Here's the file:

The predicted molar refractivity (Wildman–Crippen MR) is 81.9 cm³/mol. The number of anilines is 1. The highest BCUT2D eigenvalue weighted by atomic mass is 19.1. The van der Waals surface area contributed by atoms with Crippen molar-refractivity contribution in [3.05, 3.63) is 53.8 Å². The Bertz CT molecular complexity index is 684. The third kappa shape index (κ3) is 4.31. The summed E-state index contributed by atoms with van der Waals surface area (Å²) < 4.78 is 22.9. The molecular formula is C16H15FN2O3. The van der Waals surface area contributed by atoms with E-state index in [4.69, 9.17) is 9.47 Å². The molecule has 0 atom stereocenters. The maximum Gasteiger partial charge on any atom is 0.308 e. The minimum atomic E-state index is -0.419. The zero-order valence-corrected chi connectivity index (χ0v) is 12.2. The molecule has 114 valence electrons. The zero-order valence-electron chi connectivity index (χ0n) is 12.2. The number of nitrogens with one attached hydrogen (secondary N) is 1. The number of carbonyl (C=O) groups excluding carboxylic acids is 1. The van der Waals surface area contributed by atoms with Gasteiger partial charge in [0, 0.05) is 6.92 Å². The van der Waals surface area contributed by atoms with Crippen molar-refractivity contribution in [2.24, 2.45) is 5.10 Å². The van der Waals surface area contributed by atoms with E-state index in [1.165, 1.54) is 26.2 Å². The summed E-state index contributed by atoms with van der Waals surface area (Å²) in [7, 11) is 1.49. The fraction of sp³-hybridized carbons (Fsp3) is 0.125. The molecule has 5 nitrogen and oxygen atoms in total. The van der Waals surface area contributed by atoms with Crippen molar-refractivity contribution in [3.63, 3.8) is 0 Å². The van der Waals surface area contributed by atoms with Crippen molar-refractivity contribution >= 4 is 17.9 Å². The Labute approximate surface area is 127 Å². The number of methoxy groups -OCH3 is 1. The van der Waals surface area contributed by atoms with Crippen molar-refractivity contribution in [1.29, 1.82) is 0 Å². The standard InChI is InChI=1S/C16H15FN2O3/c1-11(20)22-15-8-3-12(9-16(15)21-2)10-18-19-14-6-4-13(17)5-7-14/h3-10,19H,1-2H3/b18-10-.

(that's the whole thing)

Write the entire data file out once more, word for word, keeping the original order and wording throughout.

The predicted molar refractivity (Wildman–Crippen MR) is 81.9 cm³/mol. The number of anilines is 1. The highest BCUT2D eigenvalue weighted by atomic mass is 19.1. The van der Waals surface area contributed by atoms with Crippen molar-refractivity contribution in [3.05, 3.63) is 53.8 Å². The Bertz CT molecular complexity index is 684. The third kappa shape index (κ3) is 4.31. The summed E-state index contributed by atoms with van der Waals surface area (Å²) < 4.78 is 22.9. The molecular formula is C16H15FN2O3. The van der Waals surface area contributed by atoms with E-state index in [4.69, 9.17) is 9.47 Å². The molecule has 0 atom stereocenters. The maximum Gasteiger partial charge on any atom is 0.308 e. The minimum atomic E-state index is -0.419. The zero-order valence-corrected chi connectivity index (χ0v) is 12.2. The molecule has 114 valence electrons. The zero-order valence-electron chi connectivity index (χ0n) is 12.2. The number of nitrogens with one attached hydrogen (secondary N) is 1. The number of carbonyl (C=O) groups excluding carboxylic acids is 1. The van der Waals surface area contributed by atoms with Gasteiger partial charge in [0, 0.05) is 6.92 Å². The van der Waals surface area contributed by atoms with Crippen molar-refractivity contribution in [2.24, 2.45) is 5.10 Å². The van der Waals surface area contributed by atoms with E-state index in [1.165, 1.54) is 26.2 Å². The summed E-state index contributed by atoms with van der Waals surface area (Å²) in [7, 11) is 1.49. The fraction of sp³-hybridized carbons (Fsp3) is 0.125. The molecule has 5 nitrogen and oxygen atoms in total. The van der Waals surface area contributed by atoms with Crippen molar-refractivity contribution in [3.63, 3.8) is 0 Å². The van der Waals surface area contributed by atoms with Crippen molar-refractivity contribution >= 4 is 17.9 Å². The Labute approximate surface area is 127 Å². The number of methoxy groups -OCH3 is 1. The van der Waals surface area contributed by atoms with Crippen molar-refractivity contribution in [1.29, 1.82) is 0 Å². The standard InChI is InChI=1S/C16H15FN2O3/c1-11(20)22-15-8-3-12(9-16(15)21-2)10-18-19-14-6-4-13(17)5-7-14/h3-10,19H,1-2H3/b18-10-.